You may say how so? Well, this is not your mother and father or grandparents generation. Google search engine and YouTube has allowed access to what was once the unknown the know. For example, I Black Samsung Tablet on Google Pagelearned to write screenplays, my books, setup my website, and build social media all through tutorials on YouTube and searching through Google. So if we are big smart phone users, then we have the access in hand. All it takes is the attempt to sit and learn. Open yourself up to the opportunities that lie ahead. So, in the end, we have to do something. Life is getting harder by the day; and not just for us, everyone. Adjusting to the major technological shifts that will happen is a must in succeeding in life. If you are not bent on learning and broadening your base, then that America dream you want will no be anywhere within your sights.


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848: NARCOTICS CHARGES AND MISUNDERSTOOD LAWS THAT AFFECT A COMMUNITY

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“Ever been in too deep?”


848 is the charge that is reserved for mainly drug traffickers who move high quantities of narcotics. It is known as the the kingpin charge. In my lifetime, there have been a few kingpins that have graced this earth. But when I think of a kingpin, I think of Pablo Escobar, Carlos Lehder, Joaquin Guzman (El Chapo), and Griselda Blanco. It wasn’t until I became an adult that I realized that Americans have been hit with 848. And when you look at what they were engaged in, you could consider these people kingpins. Nicky Barnes, Frank Lucas, Ricky Ross, Big Meech, and Rayful Edmond. My question is, do some of the men who are hit with these charges know what they’re involved in?

Growing up in the inner city, there were guys in my community that were charged with various drug offenses. To me they were just basic drug dealers, but you hear about guys receiving kingpin charges and you pause. These guys are kingpins, really? But in the court system, the level of drugs that they were selling made them kingpins. But, there is only one problem, a lot of the names I stated early were much older men. But what about guys who were getting charged in cities across the United States at young ages. And when I say young, I mean 15, 16, 17, and 18 years old.

You think to yourself, what 15 – 18 year old really know about the drug laws. You had guys selling drugs that didn’t even know there was authority outside their neighborhood. So to assume they were these guys putting together this massive criminal enterprise is far fetched. Don’t get me wrong, they knew it was wrong. But for boys this young, they were doing what was the cash cow in the neighborhood. So if they knew what they were truly involved in, would they have still joined? We will never know because so many of them have lost time selling drugs.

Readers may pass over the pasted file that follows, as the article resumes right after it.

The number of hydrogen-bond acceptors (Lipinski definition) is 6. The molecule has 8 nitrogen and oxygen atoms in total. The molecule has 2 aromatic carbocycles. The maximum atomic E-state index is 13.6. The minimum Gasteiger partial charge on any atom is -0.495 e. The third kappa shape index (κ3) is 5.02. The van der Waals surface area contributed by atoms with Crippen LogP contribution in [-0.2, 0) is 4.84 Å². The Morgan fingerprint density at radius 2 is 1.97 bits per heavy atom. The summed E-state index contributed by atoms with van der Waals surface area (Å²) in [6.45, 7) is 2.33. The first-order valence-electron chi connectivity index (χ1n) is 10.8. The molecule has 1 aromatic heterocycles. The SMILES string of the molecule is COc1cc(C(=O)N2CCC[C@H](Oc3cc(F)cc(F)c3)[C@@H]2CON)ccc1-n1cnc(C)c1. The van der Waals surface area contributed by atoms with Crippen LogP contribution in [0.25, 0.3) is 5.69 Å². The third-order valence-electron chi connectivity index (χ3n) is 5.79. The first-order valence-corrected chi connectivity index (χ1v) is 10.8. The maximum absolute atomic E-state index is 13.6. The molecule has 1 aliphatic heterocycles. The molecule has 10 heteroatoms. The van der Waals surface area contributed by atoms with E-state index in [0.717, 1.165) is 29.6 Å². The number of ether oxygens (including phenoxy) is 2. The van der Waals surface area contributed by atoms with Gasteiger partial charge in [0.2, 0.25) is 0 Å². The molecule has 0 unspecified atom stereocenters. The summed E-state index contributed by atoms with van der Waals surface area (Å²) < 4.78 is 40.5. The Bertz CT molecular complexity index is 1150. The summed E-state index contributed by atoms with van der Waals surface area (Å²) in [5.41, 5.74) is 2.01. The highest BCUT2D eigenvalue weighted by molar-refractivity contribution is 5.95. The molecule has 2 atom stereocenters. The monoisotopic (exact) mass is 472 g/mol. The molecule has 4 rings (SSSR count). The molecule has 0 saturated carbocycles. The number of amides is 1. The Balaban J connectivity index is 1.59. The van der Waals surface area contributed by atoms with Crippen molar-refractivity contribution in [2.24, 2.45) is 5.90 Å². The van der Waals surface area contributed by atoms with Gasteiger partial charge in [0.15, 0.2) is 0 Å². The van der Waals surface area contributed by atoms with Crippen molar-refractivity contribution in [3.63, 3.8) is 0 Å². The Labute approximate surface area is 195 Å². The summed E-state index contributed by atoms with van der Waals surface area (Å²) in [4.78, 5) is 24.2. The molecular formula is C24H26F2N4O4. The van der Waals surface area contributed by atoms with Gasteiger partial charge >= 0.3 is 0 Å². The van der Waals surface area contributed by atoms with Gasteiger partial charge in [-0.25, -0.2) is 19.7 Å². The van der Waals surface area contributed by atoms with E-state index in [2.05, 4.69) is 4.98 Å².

Now as for me, how come I never got involved in my neighborhood debauchery? It was because I knew the full extent to which I could get into trouble or killed. How did I know, I was taught in my household. So why weren’t these guys taught in their households. Or maybe they were taught what could happen. Maybe they knew and just didn’t care. I will say, the older guys knew what could happen. Unlike the older guys, younger guys had no clue what they were doing. Nonetheless, the criminal justice could care less if they knew or not. They were carried off to jail.

In the end, being seen as a kingpin or running a continuous criminal enterprise is an 848. So by law, it is not hard to be labeled as a kingpin. But as for the young guys who get involved they are in the dark as to what they are doing. But in today’s society, can they truly say they don’t know. There is enough information out here that was not available in the past. But as long as poverty is what’s driving the market, we won’t see any stoppage of drug sells anytime soon.

GENERATION FRUSTRATION: WHY WE AS A YOUNG BLACK DEMOGRAPHIC CARRY SUCH ANGER

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“Where does it all come from?”


Ever see the crime rate in the inner cities throughout the country? You ever wonder where so much of this rage comes from? The frustrations comes from a multitude of issues in the community. It’s not just one thing to observe when trying to figure out why this exist. From the gun violence in the community to the rioting when the police shoot an innocent Black male. This rage comes from internal struggle as well as external struggles. But it’s not indicative of who we are as a people. The black community didn’t have these high crime rates during the 1920’s, 30’s, 40’s, 50’s, or even the 60’s. And this was a time period when we barely had rights in America. Well, what happened?